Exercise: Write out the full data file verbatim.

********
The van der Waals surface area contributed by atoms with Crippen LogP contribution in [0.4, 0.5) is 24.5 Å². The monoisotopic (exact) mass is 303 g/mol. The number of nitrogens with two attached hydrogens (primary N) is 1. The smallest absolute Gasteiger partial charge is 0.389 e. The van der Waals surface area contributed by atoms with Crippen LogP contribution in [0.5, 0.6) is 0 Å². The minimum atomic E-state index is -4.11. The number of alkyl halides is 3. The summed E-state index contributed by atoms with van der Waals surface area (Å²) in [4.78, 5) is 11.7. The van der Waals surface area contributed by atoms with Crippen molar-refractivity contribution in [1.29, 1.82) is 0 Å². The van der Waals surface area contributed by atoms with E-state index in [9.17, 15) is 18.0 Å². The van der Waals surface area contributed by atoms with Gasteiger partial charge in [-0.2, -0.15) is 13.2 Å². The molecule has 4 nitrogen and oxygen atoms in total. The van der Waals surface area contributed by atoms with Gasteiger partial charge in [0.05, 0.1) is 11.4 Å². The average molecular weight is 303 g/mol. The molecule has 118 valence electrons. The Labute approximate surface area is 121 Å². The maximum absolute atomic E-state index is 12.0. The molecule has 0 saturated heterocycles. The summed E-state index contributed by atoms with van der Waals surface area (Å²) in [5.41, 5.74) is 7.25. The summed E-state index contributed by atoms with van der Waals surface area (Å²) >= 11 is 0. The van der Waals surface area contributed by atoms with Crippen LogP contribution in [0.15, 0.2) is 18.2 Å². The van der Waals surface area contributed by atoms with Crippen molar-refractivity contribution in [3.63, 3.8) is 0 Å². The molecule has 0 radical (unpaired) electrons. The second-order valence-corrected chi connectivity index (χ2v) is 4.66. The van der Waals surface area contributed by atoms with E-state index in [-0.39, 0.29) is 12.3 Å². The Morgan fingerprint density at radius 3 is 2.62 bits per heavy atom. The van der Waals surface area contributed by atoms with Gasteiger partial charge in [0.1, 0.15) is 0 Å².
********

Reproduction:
The van der Waals surface area contributed by atoms with Crippen LogP contribution in [0.4, 0.5) is 24.5 Å². The monoisotopic (exact) mass is 303 g/mol. The number of nitrogens with two attached hydrogens (primary N) is 1. The smallest absolute Gasteiger partial charge is 0.389 e. The van der Waals surface area contributed by atoms with Crippen LogP contribution in [0.5, 0.6) is 0 Å². The minimum atomic E-state index is -4.11. The number of alkyl halides is 3. The summed E-state index contributed by atoms with van der Waals surface area (Å²) in [4.78, 5) is 11.7. The van der Waals surface area contributed by atoms with Crippen molar-refractivity contribution in [1.29, 1.82) is 0 Å². The van der Waals surface area contributed by atoms with E-state index in [9.17, 15) is 18.0 Å². The van der Waals surface area contributed by atoms with Gasteiger partial charge in [-0.2, -0.15) is 13.2 Å². The molecule has 4 nitrogen and oxygen atoms in total. The van der Waals surface area contributed by atoms with Gasteiger partial charge in [0.05, 0.1) is 11.4 Å². The average molecular weight is 303 g/mol. The molecule has 118 valence electrons. The Labute approximate surface area is 121 Å². The maximum absolute atomic E-state index is 12.0. The molecule has 0 saturated heterocycles. The summed E-state index contributed by atoms with van der Waals surface area (Å²) in [5.41, 5.74) is 7.25. The summed E-state index contributed by atoms with van der Waals surface area (Å²) >= 11 is 0. The van der Waals surface area contributed by atoms with Crippen LogP contribution in [0.15, 0.2) is 18.2 Å². The van der Waals surface area contributed by atoms with Crippen molar-refractivity contribution in [3.63, 3.8) is 0 Å². The molecule has 0 radical (unpaired) electrons. The second-order valence-corrected chi connectivity index (χ2v) is 4.66. The van der Waals surface area contributed by atoms with E-state index in [-0.39, 0.29) is 12.3 Å². The Morgan fingerprint density at radius 3 is 2.62 bits per heavy atom. The van der Waals surface area contributed by atoms with Gasteiger partial charge in [0.1, 0.15) is 0 Å².